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US Congress moves to punish China on currency

September 25, 2010

The US Congress moved to open the way for retaliation against China over its currency, warning that it has lost patience with quiet efforts to press Beijing to let its yuan appreciate.

One day after President Barack Obama pressed Chinese Premier Wen Jiabao on currency in a meeting in New York, Obama's allies in Congress approved a measure that accuses Beijing of killing US manufacturing jobs with its yuan.

The House Ways and Means Committee, which writes tax laws, voted to expand the powers of the Commerce Department to allow it to impose tariffs when another nation is found to be manipulating its currency's value.

Under longstanding regulations, the Commerce Department can only impose tariffs on foreign goods if the producer country directly subsidizes an export.

The committee sent the bill to the full House, which is now set to vote on the measure next week, House Majority Leader Steny Hoyer said.

"While a multilateral approach to addressing this issue is preferable, we cannot wait any longer to level the playing field for US businesses and protect American manufacturing jobs," Hoyer said in a statement.

"We recognize the efforts China is making toward reform, but they need to act faster to allow their currency to appreciate."

Critics accused Obama's Democratic Party of rushing the measure in a last-ditch attempt to ensure labor union support ahead of November 2 elections, in which the wobbly US economy is the headline issue.

Representative Kevin Brady, a Republican from Texas, said that increasing US companies' access to China's consumer market and defending US intellectual property rights "would benefit thousands more American workers than a focus on Chinese currency alone."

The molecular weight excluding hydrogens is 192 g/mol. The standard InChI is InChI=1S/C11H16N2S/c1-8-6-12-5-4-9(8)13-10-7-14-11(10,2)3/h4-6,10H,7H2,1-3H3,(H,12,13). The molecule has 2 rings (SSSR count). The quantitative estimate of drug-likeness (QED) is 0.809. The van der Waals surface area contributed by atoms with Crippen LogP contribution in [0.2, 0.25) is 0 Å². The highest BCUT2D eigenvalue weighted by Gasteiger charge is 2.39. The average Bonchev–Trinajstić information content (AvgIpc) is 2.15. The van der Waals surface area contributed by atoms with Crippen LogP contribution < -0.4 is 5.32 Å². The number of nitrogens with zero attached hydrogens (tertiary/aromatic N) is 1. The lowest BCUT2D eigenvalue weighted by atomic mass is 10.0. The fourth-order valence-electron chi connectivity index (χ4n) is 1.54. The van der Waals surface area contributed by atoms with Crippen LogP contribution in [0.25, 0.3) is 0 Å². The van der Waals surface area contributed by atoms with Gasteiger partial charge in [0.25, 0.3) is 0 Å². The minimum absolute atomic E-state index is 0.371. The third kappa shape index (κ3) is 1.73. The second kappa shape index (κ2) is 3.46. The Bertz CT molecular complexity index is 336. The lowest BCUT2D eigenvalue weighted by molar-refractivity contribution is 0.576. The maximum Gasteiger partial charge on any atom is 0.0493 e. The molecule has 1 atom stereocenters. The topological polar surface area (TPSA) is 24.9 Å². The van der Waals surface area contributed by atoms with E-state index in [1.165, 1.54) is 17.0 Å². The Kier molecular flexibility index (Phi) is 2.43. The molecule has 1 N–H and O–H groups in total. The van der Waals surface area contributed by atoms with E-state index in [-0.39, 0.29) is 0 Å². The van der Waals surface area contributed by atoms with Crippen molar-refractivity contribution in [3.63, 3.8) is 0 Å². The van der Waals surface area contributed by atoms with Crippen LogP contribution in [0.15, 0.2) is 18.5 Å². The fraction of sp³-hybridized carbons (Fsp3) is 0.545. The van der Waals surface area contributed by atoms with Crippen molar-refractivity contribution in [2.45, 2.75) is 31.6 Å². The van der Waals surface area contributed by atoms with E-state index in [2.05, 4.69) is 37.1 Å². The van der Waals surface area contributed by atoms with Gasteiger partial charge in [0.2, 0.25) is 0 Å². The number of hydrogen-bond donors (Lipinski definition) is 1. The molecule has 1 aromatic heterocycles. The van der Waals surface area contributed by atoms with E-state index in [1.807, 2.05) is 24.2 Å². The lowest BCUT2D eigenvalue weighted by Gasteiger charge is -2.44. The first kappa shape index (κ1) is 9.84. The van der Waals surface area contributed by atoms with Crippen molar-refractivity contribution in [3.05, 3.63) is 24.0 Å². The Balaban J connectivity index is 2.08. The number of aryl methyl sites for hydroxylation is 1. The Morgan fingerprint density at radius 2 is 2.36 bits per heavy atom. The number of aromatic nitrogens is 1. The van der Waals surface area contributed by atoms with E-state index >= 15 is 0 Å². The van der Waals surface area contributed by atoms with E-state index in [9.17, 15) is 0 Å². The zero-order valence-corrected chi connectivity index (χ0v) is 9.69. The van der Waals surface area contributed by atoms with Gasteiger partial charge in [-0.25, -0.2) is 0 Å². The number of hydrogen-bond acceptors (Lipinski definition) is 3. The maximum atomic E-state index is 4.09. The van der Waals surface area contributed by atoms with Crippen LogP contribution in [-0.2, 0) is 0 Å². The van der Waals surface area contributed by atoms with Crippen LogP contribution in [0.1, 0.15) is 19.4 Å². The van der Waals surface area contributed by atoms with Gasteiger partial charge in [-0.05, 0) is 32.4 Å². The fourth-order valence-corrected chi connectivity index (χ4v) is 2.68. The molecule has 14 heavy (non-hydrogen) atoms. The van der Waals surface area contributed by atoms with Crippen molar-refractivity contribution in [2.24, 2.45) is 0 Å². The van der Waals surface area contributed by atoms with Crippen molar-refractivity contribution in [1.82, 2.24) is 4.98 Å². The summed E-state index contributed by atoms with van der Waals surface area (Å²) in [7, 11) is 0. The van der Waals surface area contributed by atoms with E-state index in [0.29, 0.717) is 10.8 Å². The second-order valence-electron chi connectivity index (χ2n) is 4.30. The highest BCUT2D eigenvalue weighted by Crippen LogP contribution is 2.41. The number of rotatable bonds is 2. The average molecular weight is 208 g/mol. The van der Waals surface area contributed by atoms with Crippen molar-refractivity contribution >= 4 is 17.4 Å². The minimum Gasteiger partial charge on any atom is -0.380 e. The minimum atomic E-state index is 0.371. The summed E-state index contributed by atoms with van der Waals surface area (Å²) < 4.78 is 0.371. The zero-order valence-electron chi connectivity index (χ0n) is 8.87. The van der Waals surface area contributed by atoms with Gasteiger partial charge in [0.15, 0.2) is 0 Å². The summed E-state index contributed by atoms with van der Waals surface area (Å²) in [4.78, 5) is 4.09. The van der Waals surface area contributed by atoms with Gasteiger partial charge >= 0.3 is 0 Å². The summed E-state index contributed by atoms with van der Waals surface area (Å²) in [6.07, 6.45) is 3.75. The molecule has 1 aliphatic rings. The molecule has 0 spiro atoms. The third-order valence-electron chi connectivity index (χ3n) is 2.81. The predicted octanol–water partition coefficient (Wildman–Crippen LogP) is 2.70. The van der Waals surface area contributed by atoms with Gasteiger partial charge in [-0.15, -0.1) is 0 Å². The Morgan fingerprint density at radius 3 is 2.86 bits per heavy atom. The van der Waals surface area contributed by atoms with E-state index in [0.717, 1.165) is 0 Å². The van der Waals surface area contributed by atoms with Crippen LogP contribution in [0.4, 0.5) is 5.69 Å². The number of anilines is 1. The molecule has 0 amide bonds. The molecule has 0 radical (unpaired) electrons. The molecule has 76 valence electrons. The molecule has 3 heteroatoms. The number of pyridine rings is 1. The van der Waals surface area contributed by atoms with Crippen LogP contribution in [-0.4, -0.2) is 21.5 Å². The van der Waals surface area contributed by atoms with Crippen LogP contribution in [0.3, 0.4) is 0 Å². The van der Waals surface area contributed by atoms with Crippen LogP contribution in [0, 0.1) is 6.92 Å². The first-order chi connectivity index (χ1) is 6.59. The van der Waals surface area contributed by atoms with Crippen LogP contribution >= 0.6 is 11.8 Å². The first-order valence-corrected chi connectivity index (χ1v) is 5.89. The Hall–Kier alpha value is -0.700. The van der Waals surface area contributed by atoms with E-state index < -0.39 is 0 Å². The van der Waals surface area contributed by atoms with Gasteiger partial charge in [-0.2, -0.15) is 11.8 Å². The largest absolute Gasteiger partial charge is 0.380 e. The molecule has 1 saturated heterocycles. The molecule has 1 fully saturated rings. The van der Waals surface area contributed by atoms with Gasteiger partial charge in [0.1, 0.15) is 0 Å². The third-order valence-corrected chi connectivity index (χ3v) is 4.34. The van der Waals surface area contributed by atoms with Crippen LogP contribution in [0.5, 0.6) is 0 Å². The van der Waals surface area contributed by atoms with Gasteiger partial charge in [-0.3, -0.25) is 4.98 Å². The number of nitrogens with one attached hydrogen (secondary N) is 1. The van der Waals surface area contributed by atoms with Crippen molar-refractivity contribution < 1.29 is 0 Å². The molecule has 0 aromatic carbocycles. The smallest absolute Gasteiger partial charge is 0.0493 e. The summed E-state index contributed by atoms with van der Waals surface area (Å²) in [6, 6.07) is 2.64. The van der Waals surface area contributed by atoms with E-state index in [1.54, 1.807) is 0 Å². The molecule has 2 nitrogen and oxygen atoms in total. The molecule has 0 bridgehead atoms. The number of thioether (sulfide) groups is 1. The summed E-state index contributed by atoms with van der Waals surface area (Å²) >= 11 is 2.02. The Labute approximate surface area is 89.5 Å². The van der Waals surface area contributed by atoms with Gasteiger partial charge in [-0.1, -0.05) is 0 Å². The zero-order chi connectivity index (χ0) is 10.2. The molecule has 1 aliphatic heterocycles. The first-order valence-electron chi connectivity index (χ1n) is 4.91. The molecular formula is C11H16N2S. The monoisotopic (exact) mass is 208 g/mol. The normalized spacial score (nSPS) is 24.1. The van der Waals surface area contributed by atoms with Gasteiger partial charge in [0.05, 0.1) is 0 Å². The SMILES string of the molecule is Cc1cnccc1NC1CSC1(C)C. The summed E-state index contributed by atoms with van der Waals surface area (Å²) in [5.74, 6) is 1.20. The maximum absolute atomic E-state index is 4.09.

"I am also suspicious that after four years of controlling Congress, Democrats are now rushing this bill to the House floor in the final weeks ahead of the election. Playing politics with an issue this serious is risky for American workers," Brady said.

But another Republican, Representative Dave Camp, supported the bill after the Democrats revised it to address concerns it would violate US commitments under the World Trade Organization, leading to repercussions.

The bill would "send a clear signal to China that Congress' patience is running out, without giving China an excuse to take it out on US companies and their workers," said Camp, who represents economically struggling Michigan.

Even if the House approves the measure, it is uncertain if the United States would impose tariffs. The Senate has not moved on legislation, and even if the law passes, retaliation would be at the discretion of the administration.

The Obama administration has sought broader relations with China and has preferred quiet diplomacy, resisting congressional calls to brand Beijing officially as a manipulator of its currency.

China has given no signal it will budge. Wen, in a speech ahead of his meeting with Obama, rejected a drastic appreciation of the yuan, warning that it would cause Chinese companies to go bankrupt and workers to lose their jobs.

The US-China Business Council, which represents US firms that do business in China, feared that Beijing would retaliate and start a trade war, ultimately hurting US companies.

"The Obama administration's multilateral and bilateral approach should be supported and continued, not undermined," said the Council's president, John Frisbie.

Frisbie warned that a higher yuan may only result in other emerging economies such as Vietnam and Mexico taking over as a source of low-cost goods, yielding no benefits for either US workers or consumers.

But the United Steelworkers labor union enthusiastically supported the legislation, blaming China's currency policy in part for the shutdown of some 57,000 US factories and the loss of six million jobs over the past decade.

"For our members and working Americans across the country, the American dream is becoming a thing of the past," union president Leo Gerard said.

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